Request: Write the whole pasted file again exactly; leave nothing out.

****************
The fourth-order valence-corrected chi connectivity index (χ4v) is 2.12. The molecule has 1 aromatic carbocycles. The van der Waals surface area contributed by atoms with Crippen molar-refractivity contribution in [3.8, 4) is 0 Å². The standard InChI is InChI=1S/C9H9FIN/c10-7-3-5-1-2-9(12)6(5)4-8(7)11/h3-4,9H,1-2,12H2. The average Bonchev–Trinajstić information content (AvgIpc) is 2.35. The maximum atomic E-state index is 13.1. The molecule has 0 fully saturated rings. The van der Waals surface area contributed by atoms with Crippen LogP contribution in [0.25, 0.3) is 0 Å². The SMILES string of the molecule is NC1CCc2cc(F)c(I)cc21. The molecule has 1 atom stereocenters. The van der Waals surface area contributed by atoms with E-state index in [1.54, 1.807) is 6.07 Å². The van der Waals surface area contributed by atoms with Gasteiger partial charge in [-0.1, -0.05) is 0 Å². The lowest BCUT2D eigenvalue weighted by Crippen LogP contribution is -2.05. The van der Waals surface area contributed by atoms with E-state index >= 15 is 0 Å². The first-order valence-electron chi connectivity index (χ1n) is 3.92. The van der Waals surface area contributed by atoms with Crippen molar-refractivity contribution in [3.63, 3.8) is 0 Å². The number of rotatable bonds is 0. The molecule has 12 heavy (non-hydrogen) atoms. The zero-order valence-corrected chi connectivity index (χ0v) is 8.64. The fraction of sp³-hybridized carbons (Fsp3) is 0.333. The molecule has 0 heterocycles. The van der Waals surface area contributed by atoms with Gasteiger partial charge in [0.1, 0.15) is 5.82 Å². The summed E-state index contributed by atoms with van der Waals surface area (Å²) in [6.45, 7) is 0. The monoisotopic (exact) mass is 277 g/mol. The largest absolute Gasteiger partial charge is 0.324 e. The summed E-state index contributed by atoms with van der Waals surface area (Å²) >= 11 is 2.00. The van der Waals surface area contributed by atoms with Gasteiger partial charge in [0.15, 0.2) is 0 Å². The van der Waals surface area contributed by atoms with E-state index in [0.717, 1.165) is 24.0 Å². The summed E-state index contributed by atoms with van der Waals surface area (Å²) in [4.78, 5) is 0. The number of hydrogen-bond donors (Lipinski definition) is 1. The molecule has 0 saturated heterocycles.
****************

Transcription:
The fourth-order valence-corrected chi connectivity index (χ4v) is 2.12. The molecule has 1 aromatic carbocycles. The van der Waals surface area contributed by atoms with Crippen molar-refractivity contribution in [3.8, 4) is 0 Å². The standard InChI is InChI=1S/C9H9FIN/c10-7-3-5-1-2-9(12)6(5)4-8(7)11/h3-4,9H,1-2,12H2. The average Bonchev–Trinajstić information content (AvgIpc) is 2.35. The maximum atomic E-state index is 13.1. The molecule has 0 fully saturated rings. The van der Waals surface area contributed by atoms with Crippen LogP contribution in [0.25, 0.3) is 0 Å². The SMILES string of the molecule is NC1CCc2cc(F)c(I)cc21. The molecule has 1 atom stereocenters. The van der Waals surface area contributed by atoms with E-state index in [1.54, 1.807) is 6.07 Å². The van der Waals surface area contributed by atoms with Gasteiger partial charge in [-0.1, -0.05) is 0 Å². The lowest BCUT2D eigenvalue weighted by Crippen LogP contribution is -2.05. The van der Waals surface area contributed by atoms with E-state index >= 15 is 0 Å². The first-order valence-electron chi connectivity index (χ1n) is 3.92. The van der Waals surface area contributed by atoms with Crippen molar-refractivity contribution in [3.63, 3.8) is 0 Å². The number of rotatable bonds is 0. The molecule has 12 heavy (non-hydrogen) atoms. The zero-order valence-corrected chi connectivity index (χ0v) is 8.64. The fraction of sp³-hybridized carbons (Fsp3) is 0.333. The molecule has 0 heterocycles. The van der Waals surface area contributed by atoms with Gasteiger partial charge in [0.1, 0.15) is 5.82 Å². The summed E-state index contributed by atoms with van der Waals surface area (Å²) in [6.45, 7) is 0. The monoisotopic (exact) mass is 277 g/mol. The largest absolute Gasteiger partial charge is 0.324 e. The summed E-state index contributed by atoms with van der Waals surface area (Å²) >= 11 is 2.00. The van der Waals surface area contributed by atoms with Gasteiger partial charge in [0.15, 0.2) is 0 Å². The van der Waals surface area contributed by atoms with E-state index in [0.717, 1.165) is 24.0 Å². The summed E-state index contributed by atoms with van der Waals surface area (Å²) in [4.78, 5) is 0. The number of hydrogen-bond donors (Lipinski definition) is 1. The molecule has 0 saturated heterocycles.